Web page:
How many billboards?

Roadster Redux Construct

Mar 15 2010

James Welling’s billboard is a geometric abstraction of intersecting diagonals over a black ground. The diagonals are irregularly shaped—of varying thickness and angle—and their web-like surface area opens onto a ‘soft-focus’ pictorial space of saturated blue that blurs into navy, beige, and off-white passages. The colors’ intensity is amplified in contrast to the black. Though the image comes out of Welling’s materially oriented experiments with photograms, it is not particularly recognizable as being photographic and doesn’t contain the representational or indexical legibility that generally indicates ‘you are looking at a photograph’. In fact, especially on the scale of a billboard, its rectilinear boldness has as much in common with Constructivist-inspired graphic design and eye-catching advertising (Nike-esque, without the corporate brand/product) as anything. Design-wise, the image may be most intriguing for the way it combines strong geometric shapes and high-contrast that gives an overall hard-edge impression, with a slight softening of focus and fuzziness.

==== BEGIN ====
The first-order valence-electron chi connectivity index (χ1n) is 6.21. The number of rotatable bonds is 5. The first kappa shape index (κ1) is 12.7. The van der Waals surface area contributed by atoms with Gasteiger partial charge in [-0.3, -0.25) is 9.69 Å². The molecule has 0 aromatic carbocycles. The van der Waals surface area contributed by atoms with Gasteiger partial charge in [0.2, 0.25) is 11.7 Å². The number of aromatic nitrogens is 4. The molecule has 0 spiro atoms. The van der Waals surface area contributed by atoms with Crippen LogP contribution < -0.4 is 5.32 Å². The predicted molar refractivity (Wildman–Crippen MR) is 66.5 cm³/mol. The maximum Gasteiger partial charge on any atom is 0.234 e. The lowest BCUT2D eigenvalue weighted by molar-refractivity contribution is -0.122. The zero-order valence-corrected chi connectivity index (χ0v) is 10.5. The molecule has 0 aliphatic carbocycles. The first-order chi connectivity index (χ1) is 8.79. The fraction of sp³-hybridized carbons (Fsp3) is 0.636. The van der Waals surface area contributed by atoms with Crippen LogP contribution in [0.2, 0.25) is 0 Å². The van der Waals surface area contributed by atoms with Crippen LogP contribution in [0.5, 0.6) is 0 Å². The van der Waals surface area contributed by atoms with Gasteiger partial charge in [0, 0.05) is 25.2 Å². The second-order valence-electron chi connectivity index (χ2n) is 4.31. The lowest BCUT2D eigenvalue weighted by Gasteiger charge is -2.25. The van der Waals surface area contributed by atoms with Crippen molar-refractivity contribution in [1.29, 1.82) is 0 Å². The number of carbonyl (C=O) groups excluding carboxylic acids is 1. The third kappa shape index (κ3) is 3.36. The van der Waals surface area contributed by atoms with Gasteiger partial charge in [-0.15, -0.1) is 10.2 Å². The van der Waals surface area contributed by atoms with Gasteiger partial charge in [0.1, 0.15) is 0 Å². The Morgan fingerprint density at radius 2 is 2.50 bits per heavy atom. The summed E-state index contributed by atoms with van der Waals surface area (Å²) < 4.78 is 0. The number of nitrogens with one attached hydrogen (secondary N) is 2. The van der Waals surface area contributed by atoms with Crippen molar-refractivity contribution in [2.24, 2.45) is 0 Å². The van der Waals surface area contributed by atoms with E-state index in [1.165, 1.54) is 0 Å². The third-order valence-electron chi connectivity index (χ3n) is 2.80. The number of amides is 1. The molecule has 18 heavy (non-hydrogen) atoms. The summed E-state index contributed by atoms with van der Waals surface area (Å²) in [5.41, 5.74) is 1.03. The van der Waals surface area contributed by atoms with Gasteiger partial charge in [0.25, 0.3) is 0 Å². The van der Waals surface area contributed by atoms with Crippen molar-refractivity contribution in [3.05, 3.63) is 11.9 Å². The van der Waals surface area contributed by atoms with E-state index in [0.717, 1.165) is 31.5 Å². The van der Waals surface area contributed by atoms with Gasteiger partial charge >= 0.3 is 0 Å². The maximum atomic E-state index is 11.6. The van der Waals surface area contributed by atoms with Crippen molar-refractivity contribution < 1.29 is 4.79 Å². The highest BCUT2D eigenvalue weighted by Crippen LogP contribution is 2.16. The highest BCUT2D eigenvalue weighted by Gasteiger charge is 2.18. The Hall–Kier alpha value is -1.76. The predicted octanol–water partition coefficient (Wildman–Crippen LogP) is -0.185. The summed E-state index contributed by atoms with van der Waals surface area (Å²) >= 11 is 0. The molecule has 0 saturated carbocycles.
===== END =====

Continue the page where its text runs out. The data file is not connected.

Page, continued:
The intersecting diagonals appear to cross in a virtual perspectival space—an irregular tilted grid that I read as an abstraction of the city-plan, the overlaid urban infrastructure of major boulevards, smaller avenues, and ten-lane freeways with their offshoot ramps. That read is helped along by the billboard’s chance siting right at the entrance to the on-ramp of the 10 freeway on La Brea. Because of its fortuitous positioning, there is an especially wide range of viewing possibilities: drivers can view the billboard from several elevations (street level up to freeway overpass), perpendicularly driving south on La Brea, and across an extended parallel sweep from the 10. The changing experience of seeing the billboard from so many street positions colors the image pattern and invests it with suggestions of speed and travel.

Sarah Lehrer-Graiwer

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